≡ Categories

Bond Funds Shouldn’t Mitigate Peripheral Tunnels Damage

Bond Funds Shouldn’t Mitigate Peripheral Tunnels Damage,
Would Take Money from Schools, Public Safety;
Unspent Bond Funds should be used for Levee Improvement,
State spending should promote regional water self-sufficiency

SACRAMENTO, CA – Restore the Delta (RTD), a coalition opposed to the Brown Administration’s Peripheral Tunnels, today announced that it opposes using state bond funds to mitigate environmental damage from the tunnels. To do so would take funds from public education and safety to service bond debt. Any state funds should instead promote regional water self-sufficiency. Restore the Delta’s Policy Analyst Jane Wagner-Tyack said, “At least $2 billion from previous water bonds is still unspent on the projects voters intended them for: Delta levees, flood management, and regional multi-benefit projects. The majority of water system spending in California is already local, and any additional state resources should go toward the kind of regional self-sufficiency projects that will reduce reliance on the Delta and lead to water independence for all the taxpayers and ratepayers of California.”

“With almost $93 billion in long-term indebtedness, the State of California cannot afford the proposed $11.14 billion water bond. The California State Treasurer’s Office estimates that the debt service on the bond will top $24 billion and obligate taxpayers until 2051. Earmarking those bond funds for specific projects as the current bond does ties legislators’ hands if priorities change. And bond funds certainly should not go to mitigate environmental damage resulting from a massive infrastructure project like the Peripheral Tunnels. These tunnels will cause more environmental problems than they can even begin to solve, and will drain the water from productive regions to benefit a few large corporate farms on the west side of the San Joaquin Valley that contribute less than .3% to the state’s GDP. Costs for debt service come off the top of the state’s General Fund, so every dollar spent paying down debt is a dollar not available for education, health care, and other programs.”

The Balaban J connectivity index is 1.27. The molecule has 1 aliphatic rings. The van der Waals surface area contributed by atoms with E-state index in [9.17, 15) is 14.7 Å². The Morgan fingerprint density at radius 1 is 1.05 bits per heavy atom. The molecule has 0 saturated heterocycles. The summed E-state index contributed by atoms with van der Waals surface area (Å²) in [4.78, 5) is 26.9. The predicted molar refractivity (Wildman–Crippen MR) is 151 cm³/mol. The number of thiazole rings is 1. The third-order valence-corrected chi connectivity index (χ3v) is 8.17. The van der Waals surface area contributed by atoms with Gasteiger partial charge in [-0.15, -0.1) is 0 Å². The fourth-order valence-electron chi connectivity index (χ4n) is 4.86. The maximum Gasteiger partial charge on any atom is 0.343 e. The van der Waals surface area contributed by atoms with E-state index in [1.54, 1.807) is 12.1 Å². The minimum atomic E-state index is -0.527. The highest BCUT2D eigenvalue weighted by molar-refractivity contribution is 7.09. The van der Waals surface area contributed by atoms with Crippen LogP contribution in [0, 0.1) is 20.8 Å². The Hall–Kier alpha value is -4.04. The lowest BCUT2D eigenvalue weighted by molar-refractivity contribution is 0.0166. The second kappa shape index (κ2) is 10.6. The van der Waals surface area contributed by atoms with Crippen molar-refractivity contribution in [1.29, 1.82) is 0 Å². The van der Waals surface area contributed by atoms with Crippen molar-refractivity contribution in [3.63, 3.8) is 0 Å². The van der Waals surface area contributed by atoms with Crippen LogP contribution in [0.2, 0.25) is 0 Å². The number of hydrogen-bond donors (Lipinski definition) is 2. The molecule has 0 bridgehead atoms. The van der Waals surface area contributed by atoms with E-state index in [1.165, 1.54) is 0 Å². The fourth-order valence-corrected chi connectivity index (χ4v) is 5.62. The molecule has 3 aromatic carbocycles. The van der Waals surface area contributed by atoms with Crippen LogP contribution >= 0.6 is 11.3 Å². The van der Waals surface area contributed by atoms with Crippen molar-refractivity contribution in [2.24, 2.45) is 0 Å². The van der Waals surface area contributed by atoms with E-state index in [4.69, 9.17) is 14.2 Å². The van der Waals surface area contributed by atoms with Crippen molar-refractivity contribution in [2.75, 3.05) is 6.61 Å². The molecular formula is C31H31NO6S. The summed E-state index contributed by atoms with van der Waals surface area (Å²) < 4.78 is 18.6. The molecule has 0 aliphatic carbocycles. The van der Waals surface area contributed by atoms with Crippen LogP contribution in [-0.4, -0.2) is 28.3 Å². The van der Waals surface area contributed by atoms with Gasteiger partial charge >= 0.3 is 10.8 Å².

Leave a Comment

Cancel reply

{ 1 comment… add one }
  • July 20, 2013, 9:23 pm

    The major complaint that was issued was by a reviewer who
    thought that the product was a bit too pricey. With all of the technological advances made by toy makers and manufacturers,
    the word “toy” means something completely different than it
    did to the past generations. But are you aware that Lego also produce electric toy trains and
    that they not only have trains, but also locomotives, track,
    rolling stock, train stations, signal houses and a whole load of other track
    side buildings and they all have the logo construction theme running through them.